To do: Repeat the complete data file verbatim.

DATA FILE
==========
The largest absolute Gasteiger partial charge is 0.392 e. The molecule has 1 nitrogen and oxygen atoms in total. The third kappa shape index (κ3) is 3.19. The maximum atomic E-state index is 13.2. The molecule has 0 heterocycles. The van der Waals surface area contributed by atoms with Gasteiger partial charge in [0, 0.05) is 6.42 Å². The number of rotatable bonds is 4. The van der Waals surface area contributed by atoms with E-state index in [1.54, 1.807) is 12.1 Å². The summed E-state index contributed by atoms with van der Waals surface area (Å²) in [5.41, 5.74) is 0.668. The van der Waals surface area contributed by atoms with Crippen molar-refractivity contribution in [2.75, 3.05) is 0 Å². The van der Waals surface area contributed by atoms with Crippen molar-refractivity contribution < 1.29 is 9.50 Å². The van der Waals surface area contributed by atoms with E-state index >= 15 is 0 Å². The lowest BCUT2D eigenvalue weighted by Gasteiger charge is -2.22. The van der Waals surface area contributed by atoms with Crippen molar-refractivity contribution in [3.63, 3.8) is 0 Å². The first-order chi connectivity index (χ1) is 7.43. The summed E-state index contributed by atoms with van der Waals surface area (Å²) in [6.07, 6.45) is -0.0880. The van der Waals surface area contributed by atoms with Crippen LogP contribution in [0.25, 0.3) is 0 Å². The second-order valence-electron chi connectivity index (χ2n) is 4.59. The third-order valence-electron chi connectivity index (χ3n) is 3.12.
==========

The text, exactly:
The largest absolute Gasteiger partial charge is 0.392 e. The molecule has 1 nitrogen and oxygen atoms in total. The third kappa shape index (κ3) is 3.19. The maximum atomic E-state index is 13.2. The molecule has 0 heterocycles. The van der Waals surface area contributed by atoms with Gasteiger partial charge in [0, 0.05) is 6.42 Å². The number of rotatable bonds is 4. The van der Waals surface area contributed by atoms with E-state index in [1.54, 1.807) is 12.1 Å². The summed E-state index contributed by atoms with van der Waals surface area (Å²) in [5.41, 5.74) is 0.668. The van der Waals surface area contributed by atoms with Crippen molar-refractivity contribution in [2.75, 3.05) is 0 Å². The van der Waals surface area contributed by atoms with Crippen molar-refractivity contribution < 1.29 is 9.50 Å². The van der Waals surface area contributed by atoms with E-state index >= 15 is 0 Å². The lowest BCUT2D eigenvalue weighted by Gasteiger charge is -2.22. The van der Waals surface area contributed by atoms with Crippen molar-refractivity contribution in [3.63, 3.8) is 0 Å². The first-order chi connectivity index (χ1) is 7.43. The summed E-state index contributed by atoms with van der Waals surface area (Å²) in [6.07, 6.45) is -0.0880. The van der Waals surface area contributed by atoms with Crippen LogP contribution in [0.25, 0.3) is 0 Å². The second-order valence-electron chi connectivity index (χ2n) is 4.59. The third-order valence-electron chi connectivity index (χ3n) is 3.12.